By now you are probably wondering the exact same thing I asked myself upon finding out about the situations in both Bangladesh and the Netherlands: “why has nothing been done about it?”
It can be argued the major reason is money.
Conservative/neo-liberal governments currently dominate Western politics. This is focused on privatisation, low taxes, and, some would say, blaming the poor for problems that governments cannot fix. Private companies that are drilling for oil, fracking for gas, and dumping toxic waste can be seen to not want to help the environment as this would lose them money. And science programs which are wanting to investigate and help the environment lack government funding for their important research.
Then there’s everyone else. “Recycle!” we shout, “turn off the lights” we’re reminded. These buzz terms of the environmentalist world were created for one purpose, making us believe we are bringing an end to the crisis, by helping a little as a time. Which would have been great when we still has the time left to change things.
Now, I am not telling you not to recycle. It is something simple that everyone should do and does have positive effects, for example, recycling metal reduces the need to extract fresh ore from the Earth and use energy smelting it.
However it is not all sunshine and rainbows. You finished drinking from a can, you put it in the recycling and probably didn’t give it much thought after that. What happens next is a truck powered by fossil fuels comes along pumping CO2 into the air as it goes to pick up the recycling. It then takes it to a recycling plant built on land once dominated by nature. This disturbs ecosystems of the area, and furthermore, more fossil fuels are used to power the machinery. Your can is then compacted into a cube with a few thousand other metal things which is sold onto a company which makes things out of metal (probably other cans). It is transported by yet another truck until it reaches the smelter, where yet more fossil fuels are used to melt it to a liquid (although some of the metal will turn to gas and escape into the atmosphere). This is then poured out into sheets and from there it is turned into the new product. This new product with “100% recycled” proudly stamped upon it is then sent out into the world.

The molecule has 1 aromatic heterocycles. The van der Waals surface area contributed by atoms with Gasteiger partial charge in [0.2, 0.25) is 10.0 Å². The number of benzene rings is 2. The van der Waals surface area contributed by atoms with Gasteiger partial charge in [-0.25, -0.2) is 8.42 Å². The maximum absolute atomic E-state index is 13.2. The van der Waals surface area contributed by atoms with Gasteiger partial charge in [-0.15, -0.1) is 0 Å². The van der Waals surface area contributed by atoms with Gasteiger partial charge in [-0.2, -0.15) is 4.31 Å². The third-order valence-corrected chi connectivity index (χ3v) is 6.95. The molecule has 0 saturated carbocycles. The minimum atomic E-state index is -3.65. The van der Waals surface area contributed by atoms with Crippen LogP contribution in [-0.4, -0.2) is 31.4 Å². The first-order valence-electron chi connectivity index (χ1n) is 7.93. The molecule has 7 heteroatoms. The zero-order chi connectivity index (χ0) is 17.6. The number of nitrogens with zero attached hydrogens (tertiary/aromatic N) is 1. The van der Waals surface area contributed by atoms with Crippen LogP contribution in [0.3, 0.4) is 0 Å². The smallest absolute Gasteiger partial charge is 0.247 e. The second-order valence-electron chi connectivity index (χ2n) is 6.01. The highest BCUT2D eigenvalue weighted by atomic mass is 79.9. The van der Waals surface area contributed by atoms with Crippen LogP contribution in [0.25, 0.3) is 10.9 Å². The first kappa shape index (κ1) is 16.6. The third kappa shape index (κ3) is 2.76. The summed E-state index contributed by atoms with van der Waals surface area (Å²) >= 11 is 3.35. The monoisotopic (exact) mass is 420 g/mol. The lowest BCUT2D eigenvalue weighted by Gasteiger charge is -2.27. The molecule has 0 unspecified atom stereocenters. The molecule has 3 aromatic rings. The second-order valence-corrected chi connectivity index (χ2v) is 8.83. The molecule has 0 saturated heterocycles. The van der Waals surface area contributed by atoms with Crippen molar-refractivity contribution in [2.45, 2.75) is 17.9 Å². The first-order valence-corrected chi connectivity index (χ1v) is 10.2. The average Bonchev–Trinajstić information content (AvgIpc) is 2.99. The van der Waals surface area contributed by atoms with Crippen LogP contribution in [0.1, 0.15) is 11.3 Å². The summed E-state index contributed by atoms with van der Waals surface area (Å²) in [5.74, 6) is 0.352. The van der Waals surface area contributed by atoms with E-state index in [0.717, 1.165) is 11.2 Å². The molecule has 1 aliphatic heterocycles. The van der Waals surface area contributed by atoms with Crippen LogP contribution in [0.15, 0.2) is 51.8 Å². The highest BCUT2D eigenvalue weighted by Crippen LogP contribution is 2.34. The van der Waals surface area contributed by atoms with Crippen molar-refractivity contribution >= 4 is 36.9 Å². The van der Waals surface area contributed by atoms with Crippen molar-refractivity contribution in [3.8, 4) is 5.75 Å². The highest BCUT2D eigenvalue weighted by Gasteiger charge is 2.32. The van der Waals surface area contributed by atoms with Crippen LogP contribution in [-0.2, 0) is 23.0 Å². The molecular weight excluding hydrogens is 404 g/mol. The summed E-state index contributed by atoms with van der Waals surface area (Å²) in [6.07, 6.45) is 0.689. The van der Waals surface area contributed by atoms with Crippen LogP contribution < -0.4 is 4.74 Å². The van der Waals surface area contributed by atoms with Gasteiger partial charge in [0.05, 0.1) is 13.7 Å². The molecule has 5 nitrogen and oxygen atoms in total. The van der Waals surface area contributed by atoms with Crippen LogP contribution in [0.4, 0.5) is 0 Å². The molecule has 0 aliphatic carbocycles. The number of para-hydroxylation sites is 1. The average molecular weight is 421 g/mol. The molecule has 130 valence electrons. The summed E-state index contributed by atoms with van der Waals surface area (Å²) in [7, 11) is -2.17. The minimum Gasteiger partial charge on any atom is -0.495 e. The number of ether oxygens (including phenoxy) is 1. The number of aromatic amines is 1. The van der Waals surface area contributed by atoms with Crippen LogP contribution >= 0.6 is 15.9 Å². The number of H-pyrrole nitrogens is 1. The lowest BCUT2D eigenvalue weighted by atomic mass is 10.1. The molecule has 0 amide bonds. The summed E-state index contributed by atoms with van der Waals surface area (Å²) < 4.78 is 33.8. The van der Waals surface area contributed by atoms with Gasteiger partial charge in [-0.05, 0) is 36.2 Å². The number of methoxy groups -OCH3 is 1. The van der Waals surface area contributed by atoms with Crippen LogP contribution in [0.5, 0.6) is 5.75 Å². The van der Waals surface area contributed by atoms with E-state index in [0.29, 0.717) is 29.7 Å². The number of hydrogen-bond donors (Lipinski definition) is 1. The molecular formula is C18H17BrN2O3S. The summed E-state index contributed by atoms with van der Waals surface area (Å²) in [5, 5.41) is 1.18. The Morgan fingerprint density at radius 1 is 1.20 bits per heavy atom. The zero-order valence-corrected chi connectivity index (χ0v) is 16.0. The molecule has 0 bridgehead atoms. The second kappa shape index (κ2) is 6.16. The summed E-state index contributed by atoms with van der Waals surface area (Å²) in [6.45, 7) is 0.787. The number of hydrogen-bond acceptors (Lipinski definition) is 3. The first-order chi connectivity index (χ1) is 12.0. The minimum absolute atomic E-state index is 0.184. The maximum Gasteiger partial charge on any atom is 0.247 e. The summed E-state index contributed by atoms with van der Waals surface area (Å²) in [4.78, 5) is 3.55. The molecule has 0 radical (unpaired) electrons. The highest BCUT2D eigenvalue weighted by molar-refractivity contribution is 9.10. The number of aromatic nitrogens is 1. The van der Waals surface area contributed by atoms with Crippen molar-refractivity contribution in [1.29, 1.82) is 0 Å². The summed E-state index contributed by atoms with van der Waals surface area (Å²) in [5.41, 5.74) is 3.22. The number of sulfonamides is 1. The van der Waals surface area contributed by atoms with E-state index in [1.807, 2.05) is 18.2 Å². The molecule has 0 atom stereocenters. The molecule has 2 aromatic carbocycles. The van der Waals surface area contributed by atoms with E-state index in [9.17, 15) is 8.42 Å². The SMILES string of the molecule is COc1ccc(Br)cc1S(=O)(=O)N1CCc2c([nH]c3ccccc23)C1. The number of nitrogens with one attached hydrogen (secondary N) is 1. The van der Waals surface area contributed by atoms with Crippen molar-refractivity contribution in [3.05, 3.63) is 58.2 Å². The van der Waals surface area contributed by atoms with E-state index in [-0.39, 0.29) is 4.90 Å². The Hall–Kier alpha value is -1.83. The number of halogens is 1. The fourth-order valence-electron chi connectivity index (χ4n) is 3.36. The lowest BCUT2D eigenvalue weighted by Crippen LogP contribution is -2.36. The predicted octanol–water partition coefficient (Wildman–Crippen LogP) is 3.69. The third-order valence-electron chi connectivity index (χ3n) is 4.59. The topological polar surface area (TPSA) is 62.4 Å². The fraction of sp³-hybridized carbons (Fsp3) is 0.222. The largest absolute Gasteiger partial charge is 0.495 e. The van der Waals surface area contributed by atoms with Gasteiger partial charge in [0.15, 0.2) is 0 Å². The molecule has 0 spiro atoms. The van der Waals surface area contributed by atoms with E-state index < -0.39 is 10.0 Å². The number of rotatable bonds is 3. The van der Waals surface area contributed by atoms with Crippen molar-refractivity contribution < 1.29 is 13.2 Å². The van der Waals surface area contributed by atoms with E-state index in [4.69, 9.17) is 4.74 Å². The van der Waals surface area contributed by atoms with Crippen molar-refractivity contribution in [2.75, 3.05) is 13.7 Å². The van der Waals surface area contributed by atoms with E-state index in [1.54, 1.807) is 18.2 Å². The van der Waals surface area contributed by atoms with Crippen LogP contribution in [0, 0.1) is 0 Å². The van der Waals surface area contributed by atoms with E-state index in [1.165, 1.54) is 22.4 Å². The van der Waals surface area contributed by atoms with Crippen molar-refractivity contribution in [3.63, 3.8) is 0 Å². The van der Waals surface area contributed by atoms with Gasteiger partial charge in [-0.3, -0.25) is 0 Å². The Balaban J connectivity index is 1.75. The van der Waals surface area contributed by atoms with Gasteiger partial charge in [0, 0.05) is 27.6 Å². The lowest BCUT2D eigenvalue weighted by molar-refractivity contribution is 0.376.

So, if simply recycling (which once again I must emphasise I am not telling you to stop doing!) is not the answer, what is?
You may be asking “what can I do?”
First of all you need to start asking the right questions. It is not “I” but “we”. One person can frankly, do nothing, which is fine and far from your fault! It’s just this is a big planet and it needs all of us to save it.
So what can we do?
We need to make sure the governments listen to our demands. It is their planet too and they need to take their heads out of their wallets and face the truth of climate change. We need science funding, we need subsidies for renewable energy, and we need to help the people who are going to be hit by this first.
We must come together to fight this! This needs to be done in our lifetimes. We must stand together, united, to bring an end to one of the greatest problems affecting this world we all inhabit.
The time to wait is over. The time to fight has come.